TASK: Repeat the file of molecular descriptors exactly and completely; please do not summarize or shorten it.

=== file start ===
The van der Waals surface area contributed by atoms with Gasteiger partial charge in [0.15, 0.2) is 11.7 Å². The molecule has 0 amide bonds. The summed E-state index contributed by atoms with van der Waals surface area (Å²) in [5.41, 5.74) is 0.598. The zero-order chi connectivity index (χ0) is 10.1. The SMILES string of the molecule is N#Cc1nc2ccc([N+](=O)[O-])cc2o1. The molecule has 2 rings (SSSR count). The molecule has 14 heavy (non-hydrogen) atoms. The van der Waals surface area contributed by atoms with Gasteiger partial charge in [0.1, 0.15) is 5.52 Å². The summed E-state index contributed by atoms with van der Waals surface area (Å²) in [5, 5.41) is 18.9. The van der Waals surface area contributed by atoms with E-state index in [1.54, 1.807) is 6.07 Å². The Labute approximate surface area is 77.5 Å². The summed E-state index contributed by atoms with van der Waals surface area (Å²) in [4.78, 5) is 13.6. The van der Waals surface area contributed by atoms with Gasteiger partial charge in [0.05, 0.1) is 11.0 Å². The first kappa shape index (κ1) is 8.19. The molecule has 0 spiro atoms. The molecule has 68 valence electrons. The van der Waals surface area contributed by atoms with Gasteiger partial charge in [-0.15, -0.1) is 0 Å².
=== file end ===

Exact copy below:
The van der Waals surface area contributed by atoms with Gasteiger partial charge in [0.15, 0.2) is 11.7 Å². The molecule has 0 amide bonds. The summed E-state index contributed by atoms with van der Waals surface area (Å²) in [5.41, 5.74) is 0.598. The zero-order chi connectivity index (χ0) is 10.1. The SMILES string of the molecule is N#Cc1nc2ccc([N+](=O)[O-])cc2o1. The molecule has 2 rings (SSSR count). The molecule has 14 heavy (non-hydrogen) atoms. The van der Waals surface area contributed by atoms with Gasteiger partial charge in [0.1, 0.15) is 5.52 Å². The summed E-state index contributed by atoms with van der Waals surface area (Å²) in [5, 5.41) is 18.9. The van der Waals surface area contributed by atoms with E-state index in [1.54, 1.807) is 6.07 Å². The Labute approximate surface area is 77.5 Å². The summed E-state index contributed by atoms with van der Waals surface area (Å²) in [4.78, 5) is 13.6. The van der Waals surface area contributed by atoms with Gasteiger partial charge in [0.05, 0.1) is 11.0 Å². The first kappa shape index (κ1) is 8.19. The molecule has 0 spiro atoms. The molecule has 68 valence electrons. The van der Waals surface area contributed by atoms with Gasteiger partial charge in [-0.15, -0.1) is 0 Å².